This indicator provides information on the number of premature deaths in the EU-27 attributable to long-term exposure to PM2.5 since the year 2005. It also shows progress towards meeting the zero pollution action plan target and the year in which that target could be reached if the current trend continues.
Furthermore, it provides European NUTS3 regional-level information on the number of premature deaths adjusted for the number of inhabitants attributable to long-term exposure to PM2.5 for the most recent year with available data.
The EEA has been estimating the mortality attributable to air pollution in the last years. Until now, it used the recommendations provided by the WHO Europe in its 2013 report. This methodology has been explained in several documents, among them:
· the EEA briefing ‘Assessing the risks to health from air pollution’
· ETC/ATNI (2019, 2021) .
After the publication of the New WHO global air quality guidelines in 2021, and to reflect the updated recommendations, there has been some changes in the data used in that methodology:
· The relative risk has been updated from the previous 0.062 to 0.08; this implies that the risk of dying prematurely increases by 8 % per each increase in 10 µg/m3 in the PM2.5 concentrations (previously the increment in the risk was 6.2 %)
· The concentration from which the effect of exposure to PM2.5 is considered has changed from 0 µg/m3 to 5 µg/m3; in this way we estimate the mortality attributable to not reaching the air quality guideline level recommended by the WHO, and we consider in this way the concentrations for which the form of the concentration-response function is linear and for which this function is more certain. Nevertheless, please be aware that there is no evidence of a threshold below which air pollution does not impact on health. (Please see additional information at the EEA’s briefing Health impacts of air pollution in Europe, 2022).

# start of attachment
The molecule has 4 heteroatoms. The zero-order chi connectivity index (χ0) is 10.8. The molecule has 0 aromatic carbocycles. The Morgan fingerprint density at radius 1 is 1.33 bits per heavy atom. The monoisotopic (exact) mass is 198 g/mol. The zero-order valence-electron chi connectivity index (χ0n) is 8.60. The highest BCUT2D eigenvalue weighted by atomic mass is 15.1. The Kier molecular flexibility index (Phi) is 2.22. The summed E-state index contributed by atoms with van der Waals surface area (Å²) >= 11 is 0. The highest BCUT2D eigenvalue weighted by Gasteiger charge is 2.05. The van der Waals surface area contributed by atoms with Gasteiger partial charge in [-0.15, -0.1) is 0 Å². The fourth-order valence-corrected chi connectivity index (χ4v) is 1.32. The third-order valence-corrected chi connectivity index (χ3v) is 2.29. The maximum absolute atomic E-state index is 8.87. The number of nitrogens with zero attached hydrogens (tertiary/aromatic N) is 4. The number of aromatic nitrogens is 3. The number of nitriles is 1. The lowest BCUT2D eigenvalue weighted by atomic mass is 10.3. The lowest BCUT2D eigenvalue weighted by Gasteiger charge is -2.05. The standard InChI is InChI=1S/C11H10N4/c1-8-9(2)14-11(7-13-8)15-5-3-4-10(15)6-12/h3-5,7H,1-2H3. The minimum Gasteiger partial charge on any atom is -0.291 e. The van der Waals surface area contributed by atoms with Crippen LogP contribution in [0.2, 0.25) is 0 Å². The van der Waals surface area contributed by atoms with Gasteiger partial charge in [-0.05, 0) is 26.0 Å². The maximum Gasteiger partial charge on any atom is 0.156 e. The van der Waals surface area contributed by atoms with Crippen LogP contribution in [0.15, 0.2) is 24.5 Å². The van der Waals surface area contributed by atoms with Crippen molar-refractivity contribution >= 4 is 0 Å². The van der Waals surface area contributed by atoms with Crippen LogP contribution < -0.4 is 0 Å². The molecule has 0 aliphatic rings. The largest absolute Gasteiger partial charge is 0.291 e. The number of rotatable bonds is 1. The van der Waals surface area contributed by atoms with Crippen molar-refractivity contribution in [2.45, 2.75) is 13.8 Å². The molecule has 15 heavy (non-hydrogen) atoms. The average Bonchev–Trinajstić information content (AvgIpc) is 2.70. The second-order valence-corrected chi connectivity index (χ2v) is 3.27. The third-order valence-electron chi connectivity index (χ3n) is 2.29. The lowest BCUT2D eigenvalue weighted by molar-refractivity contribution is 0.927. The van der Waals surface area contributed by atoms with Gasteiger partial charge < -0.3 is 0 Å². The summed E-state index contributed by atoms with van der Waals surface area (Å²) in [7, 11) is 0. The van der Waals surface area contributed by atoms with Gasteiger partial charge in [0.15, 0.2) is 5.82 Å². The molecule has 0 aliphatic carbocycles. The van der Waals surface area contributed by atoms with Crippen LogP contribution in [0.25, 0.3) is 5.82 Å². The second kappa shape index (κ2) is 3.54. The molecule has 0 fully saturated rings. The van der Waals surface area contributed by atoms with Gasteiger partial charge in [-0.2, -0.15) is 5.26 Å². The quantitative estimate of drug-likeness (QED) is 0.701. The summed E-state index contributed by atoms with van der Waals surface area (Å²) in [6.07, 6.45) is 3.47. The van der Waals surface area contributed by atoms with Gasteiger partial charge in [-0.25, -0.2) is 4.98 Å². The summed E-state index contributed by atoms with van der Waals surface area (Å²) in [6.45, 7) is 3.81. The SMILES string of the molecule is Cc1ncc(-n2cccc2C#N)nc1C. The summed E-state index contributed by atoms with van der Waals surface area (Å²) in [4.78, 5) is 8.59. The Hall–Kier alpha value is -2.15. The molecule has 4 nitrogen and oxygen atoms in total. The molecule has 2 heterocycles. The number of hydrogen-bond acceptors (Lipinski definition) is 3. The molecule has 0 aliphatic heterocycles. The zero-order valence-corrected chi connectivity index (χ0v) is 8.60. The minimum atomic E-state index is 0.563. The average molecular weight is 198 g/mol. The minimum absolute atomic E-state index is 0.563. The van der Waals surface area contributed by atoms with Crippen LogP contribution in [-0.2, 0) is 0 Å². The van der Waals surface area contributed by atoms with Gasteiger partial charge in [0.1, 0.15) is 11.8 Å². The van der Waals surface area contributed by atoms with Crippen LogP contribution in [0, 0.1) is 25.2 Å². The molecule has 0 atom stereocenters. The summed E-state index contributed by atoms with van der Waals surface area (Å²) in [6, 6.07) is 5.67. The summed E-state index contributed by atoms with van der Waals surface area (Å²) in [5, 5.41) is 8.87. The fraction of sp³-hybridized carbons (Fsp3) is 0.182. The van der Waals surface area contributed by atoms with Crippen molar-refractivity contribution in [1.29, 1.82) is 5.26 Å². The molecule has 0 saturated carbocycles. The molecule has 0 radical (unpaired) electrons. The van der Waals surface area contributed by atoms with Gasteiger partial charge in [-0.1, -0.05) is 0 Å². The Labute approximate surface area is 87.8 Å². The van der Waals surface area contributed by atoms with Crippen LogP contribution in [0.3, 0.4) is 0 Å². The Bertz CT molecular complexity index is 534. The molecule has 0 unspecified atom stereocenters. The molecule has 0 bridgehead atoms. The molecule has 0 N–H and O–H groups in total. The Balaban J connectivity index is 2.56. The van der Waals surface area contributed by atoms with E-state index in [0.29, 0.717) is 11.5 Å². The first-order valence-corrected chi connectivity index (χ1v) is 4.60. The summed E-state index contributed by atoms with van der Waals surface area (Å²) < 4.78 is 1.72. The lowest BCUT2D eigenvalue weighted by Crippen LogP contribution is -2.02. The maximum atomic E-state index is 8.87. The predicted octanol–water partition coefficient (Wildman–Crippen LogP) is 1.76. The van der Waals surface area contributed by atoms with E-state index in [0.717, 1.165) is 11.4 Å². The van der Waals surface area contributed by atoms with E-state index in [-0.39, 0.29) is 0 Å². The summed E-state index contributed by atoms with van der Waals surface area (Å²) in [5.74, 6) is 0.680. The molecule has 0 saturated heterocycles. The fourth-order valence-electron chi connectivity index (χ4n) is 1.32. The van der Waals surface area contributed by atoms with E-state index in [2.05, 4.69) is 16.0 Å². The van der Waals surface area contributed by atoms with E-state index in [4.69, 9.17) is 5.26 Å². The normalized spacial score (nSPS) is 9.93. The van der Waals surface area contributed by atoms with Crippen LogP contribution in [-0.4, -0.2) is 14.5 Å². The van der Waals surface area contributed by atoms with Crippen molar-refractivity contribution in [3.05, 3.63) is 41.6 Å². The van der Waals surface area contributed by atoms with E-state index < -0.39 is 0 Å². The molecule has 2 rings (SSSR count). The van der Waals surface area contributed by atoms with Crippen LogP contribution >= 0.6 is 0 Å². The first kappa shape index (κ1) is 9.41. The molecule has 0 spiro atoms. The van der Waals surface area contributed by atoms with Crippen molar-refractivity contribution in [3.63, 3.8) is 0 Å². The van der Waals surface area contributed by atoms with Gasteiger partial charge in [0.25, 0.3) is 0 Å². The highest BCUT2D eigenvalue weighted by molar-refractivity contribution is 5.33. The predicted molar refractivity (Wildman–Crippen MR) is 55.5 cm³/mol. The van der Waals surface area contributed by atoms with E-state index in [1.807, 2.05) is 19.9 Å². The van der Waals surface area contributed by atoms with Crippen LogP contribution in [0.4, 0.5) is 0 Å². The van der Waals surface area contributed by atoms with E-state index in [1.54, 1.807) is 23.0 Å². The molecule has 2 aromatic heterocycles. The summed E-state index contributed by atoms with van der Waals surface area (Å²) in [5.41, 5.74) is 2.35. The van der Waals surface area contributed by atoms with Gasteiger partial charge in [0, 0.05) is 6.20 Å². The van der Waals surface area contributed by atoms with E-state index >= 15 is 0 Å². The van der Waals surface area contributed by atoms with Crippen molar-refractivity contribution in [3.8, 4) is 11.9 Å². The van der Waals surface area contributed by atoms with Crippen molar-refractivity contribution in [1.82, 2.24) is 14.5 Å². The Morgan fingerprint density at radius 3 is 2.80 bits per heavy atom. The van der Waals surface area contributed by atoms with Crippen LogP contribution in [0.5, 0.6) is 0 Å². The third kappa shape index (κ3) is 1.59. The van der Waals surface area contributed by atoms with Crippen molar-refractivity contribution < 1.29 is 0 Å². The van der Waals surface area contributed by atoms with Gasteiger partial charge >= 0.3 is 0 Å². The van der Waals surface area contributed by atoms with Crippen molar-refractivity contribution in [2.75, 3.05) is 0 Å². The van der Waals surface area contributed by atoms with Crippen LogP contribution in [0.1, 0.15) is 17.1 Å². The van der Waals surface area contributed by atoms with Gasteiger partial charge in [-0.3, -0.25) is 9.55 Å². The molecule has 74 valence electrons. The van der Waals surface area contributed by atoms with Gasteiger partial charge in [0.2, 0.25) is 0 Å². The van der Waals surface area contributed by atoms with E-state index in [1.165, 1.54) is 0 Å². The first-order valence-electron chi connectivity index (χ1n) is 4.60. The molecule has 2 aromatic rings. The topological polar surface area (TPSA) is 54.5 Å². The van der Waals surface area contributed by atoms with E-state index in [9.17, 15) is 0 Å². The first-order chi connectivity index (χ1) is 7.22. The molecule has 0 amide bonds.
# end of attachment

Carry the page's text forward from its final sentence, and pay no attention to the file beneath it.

The aggregations are either at European level or at NUTS3 level.
The European Commission published in 2013 the Clean Air Programme for Europe, which set the air policy objective of reducing by 2030 premature mortality due to particulate matter and ozone by 52% relative to 2005. This strategy built on the Seventh Environment Action Programme (7th EAP), which reinforced the objective set by the 6th EAP to achieve levels of air quality that do not give rise to significant negative impacts on and risks to human health and the environment.
The zero pollution action plan, adopted in the context of the European Green Deal, has, among other things, set the goal to reduce by 2030 the number of premature deaths in the EU caused by PM2.5 by at least 55%, relative to 2005 levels.
This indicator is a headline indicator for monitoring progress towards the 8th Environment Action Programme (European Union Decision on the 8th EAP, European Commission Communication on the 8th EAP monitoring framework). It mainly contributes to monitoring aspects of the 8th EAP priority objective Article 2.2.d that shall be met by 2030: ‘pursuing zero pollution, including in relation to harmful chemicals, in order to achieve a toxic-free environment, including for air, water and soil, as well as in relation to light and noise pollution, and protecting the health and wellbeing of people, animals and ecosystems from environment-related risks and negative impacts’.
The main uncertainties are those derived from the health risk calculations. They are described at the EEA briefing Assessing the risks to health from air pollution